Do you think you’ve thought of all possible uses for Dropbox? You haven’t. Neither have I.
Writers like me will never get sick of dreaming up new ways to use Dropbox, because this seemingly simple tool can be used to accomplish so much. It’s a program that provides a simple service – sync a particular folder on your computer with all of your other computers and a web service. But you can use this to trigger actions on other computers, keep a copy of your favorite software ready on other machines, sync your entire eBook library and much, much more.
Here are just a few ideas that changed the way I use Dropbox; maybe they’ll change the way you use it too. And as always, fill me in with your ideas below.
Always Have Access To Your Portable Apps
Whether you’ve downloaded everything from our list of the best portable apps or have your own carefully crafted collection, Dropbox is a convenient way to access your collection from any computer you own. Just keep your favorite portable apps in your Dropbox and you’ll have access to them everywhere.
Even better, in many cases your settings will sync, meaning you can use your program on one computer just as you set it on another.
Sync Your eBook Library
Have access to your eBook collection, everywhere. If you use Calibre to manage your eBook collection, good news – with Dropbox you can keep your library in sync everywhere, easily. It won’t work for proprietary, DRM-based ebook apps like Kindle or Nook but it’s perfect for your open books.
The amount of space Dropbox provides probably isn’t massive enough for your music collection and certainly isn’t enough for your videos, but you’d be surprised how many eBooks you can fit into your Dropbox without trouble. Sync your entire Calibre library folder and your settings and metadata will follow.
Read more about combining Dropbox and Calibre here, if you’re interested.
Also noteworthy, this provides you with an easy way to access your eBooks on your tablet or smartphone. Simply download the EPUB files from your Dropbox app and import them to your e-reading app of choice.
Monitor Your Computer Remotely
Do you want to know what’s going on with your computer while you’re away? Why not set up a program to take screenshots every minute and save them to your Dropbox? This simple trick lets you watch what’s happening on your machine, useful in case of theft.
Labnol outlines the process for Windows here, which requires a download and a simple Autokey script.
Bonus idea – set up a webcam with an open window and you’ve got a makeshift security camera.
Sync Any Folder On Your Computer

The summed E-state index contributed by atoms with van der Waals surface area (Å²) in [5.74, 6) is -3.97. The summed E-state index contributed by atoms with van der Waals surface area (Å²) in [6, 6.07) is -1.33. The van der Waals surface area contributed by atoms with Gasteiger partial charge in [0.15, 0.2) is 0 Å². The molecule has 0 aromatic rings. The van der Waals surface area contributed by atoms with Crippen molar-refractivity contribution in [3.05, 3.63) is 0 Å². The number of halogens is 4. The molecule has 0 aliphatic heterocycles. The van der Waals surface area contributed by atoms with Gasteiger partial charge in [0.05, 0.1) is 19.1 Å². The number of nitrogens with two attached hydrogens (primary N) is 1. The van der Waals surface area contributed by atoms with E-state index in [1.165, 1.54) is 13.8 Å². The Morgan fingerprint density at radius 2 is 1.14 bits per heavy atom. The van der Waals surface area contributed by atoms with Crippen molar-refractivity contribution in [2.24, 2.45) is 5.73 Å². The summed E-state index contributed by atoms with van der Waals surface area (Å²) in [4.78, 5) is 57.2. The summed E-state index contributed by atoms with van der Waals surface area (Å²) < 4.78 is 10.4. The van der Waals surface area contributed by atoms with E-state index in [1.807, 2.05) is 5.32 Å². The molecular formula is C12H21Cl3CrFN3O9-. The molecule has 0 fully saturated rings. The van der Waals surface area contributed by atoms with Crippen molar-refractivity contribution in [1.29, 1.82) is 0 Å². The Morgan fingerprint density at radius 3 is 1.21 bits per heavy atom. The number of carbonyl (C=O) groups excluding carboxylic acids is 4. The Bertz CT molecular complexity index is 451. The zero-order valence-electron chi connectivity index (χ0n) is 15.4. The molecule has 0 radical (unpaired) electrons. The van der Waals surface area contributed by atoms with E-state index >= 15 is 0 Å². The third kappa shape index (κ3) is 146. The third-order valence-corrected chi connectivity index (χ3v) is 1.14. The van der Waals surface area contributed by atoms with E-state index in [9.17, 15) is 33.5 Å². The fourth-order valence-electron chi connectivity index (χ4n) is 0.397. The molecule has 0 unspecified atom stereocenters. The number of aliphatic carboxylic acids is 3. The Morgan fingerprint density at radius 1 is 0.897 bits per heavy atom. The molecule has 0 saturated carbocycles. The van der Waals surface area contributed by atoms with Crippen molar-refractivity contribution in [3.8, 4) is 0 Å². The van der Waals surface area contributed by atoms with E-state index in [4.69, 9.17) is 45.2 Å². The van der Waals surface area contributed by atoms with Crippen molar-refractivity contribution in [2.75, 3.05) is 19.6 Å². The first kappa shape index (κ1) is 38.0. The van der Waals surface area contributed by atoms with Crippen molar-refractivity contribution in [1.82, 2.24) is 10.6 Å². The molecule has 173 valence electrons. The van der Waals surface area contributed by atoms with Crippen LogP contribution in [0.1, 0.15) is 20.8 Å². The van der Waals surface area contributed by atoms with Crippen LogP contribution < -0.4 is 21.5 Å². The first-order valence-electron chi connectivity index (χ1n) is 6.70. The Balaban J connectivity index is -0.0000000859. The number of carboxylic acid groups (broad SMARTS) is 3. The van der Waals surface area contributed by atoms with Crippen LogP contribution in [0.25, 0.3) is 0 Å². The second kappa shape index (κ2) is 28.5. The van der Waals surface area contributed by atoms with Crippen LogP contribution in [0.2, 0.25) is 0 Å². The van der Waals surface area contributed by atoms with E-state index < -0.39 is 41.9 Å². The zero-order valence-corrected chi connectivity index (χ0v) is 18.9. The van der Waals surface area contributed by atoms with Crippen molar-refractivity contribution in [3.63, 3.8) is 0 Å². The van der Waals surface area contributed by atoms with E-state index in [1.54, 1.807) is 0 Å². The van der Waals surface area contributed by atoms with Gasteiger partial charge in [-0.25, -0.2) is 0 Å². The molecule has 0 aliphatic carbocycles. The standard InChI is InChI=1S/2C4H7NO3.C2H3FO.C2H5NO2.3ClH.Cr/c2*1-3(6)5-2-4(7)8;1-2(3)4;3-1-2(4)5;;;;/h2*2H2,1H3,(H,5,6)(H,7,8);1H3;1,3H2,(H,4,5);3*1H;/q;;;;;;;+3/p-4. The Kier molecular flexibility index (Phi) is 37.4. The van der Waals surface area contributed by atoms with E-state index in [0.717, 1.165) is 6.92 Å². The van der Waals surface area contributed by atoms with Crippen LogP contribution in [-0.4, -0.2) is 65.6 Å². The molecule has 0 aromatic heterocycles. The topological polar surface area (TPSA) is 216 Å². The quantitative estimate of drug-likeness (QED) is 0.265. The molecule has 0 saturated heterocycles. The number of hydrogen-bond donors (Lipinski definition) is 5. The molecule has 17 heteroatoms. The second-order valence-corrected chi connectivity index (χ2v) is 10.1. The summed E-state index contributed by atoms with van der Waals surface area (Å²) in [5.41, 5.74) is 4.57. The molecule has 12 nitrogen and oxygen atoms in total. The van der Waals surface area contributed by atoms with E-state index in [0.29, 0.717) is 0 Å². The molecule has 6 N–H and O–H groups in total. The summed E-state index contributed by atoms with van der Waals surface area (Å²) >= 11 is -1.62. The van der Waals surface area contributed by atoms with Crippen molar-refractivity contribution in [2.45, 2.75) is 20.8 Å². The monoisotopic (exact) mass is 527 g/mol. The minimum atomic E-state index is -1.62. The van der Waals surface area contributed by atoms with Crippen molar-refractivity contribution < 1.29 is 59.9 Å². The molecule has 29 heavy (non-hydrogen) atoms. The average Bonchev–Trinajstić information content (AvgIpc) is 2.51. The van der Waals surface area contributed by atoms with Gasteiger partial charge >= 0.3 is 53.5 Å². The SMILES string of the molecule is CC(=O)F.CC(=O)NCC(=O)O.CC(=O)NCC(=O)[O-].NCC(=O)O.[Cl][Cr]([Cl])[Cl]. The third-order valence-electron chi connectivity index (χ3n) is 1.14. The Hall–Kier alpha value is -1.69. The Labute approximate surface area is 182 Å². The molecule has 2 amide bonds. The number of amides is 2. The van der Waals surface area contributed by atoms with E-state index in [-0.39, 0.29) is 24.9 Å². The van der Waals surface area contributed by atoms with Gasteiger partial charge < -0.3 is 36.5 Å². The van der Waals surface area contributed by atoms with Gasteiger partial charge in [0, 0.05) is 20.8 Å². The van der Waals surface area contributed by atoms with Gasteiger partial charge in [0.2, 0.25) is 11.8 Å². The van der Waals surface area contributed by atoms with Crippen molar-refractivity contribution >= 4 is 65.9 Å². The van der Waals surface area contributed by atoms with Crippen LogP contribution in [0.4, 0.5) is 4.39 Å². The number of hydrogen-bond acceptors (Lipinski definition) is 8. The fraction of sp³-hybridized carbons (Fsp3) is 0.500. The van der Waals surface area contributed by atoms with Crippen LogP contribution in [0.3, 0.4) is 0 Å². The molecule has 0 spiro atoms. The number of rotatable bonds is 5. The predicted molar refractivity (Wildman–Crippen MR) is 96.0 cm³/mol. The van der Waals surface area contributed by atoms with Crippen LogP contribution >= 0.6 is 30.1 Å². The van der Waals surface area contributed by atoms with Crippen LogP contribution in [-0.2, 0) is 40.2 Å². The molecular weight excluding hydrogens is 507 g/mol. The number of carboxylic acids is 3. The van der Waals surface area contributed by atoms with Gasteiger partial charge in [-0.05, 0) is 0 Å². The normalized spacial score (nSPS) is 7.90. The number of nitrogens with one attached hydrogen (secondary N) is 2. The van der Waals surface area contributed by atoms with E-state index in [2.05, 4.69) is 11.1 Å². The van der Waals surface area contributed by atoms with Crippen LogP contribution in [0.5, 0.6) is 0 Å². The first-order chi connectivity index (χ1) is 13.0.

We all know Dropbox syncs the Dropbox folder, but did you know you can set it up to sync any folder on your computer? The Dropbox wiki outlines the process for Windows, Mac and Linux, including several tools including. For more information, check out this article on how to use symlinks to sync any folder with Dropbox.
Do you want to sync your desktop? Check out the Dropbox wiki article on syncing your desktop for specific advice.
Make Last Second Changes to School Assignments
Your professor requires you to send in your essay by midnight, but will she really look at it then? If you’re skeptical, and need a few extra hours to make edits, share a link to your essay on Dropbox instead of emailing it to her directly. Any changes you make will automatically be updated, so assuming she downloads it the next day you’ll be able to make the deadline while still making corrections (via Lifehacker).
Host a Website
Why not? With Dropbox you can offer public access to any file, including an HTML document. It’s easy to use this to build and host a quick website, as outlined on the Dropbox wiki. Whether you want to build yourself a custom homepage or test your HTML skills, this is a great way to quickly get something onto the web.
I, personally, used this to create a page for quickly accessing articles and information on my Kobo e-reader:
(The NHL Scores section just depresses me. I don’t know why I haven’t deleted it #firebettman).
Come to think of it, Dropbox is also a great way to directly share any photo or text document. Just remember: add
?dl=1 to the end of any file you want to share directly; without that, users will be taken to a download page for the file.
Print Files From Anywhere
Use Dropbox to print files from your mobile phone. You’ll need to set up a folder in your Dropbox that sends files to a print queue, then add files to that folder when you want something printed. It requires you to have a computer at home that’s turned on and connected to your printer, but it’s an interesting idea.
Read more on the Dropbox wiki (Windows only, though I’m sure clever people could find workarounds).
But Wait, There’s More!
Are you looking for more? We’ve published articles listing uses for Dropbox in the past. Here are just a few:
- 3 unique and creative uses for Dropbox, in which Nancy shows you how to play music over Dropbox, create a portfolio and create your own website.
- Four ways to integrate Dropbox into your life: one of the first articles I wrote for this site, this article outlines using Dropbox for torrent downloads, keep your calendar synced, sync your to-do list and sync your gaming.
- 10 uses for Dropbox you may not have thought of, in which Bakari outlines everything from automatically uploading from iOS to using IFTTT hacks to automate your files.
Do you want even more? Check out the tips and tricks page on the Dropbox wiki or the comments below. I’m certain readers will share their ideas. Let’s keep growing the list!
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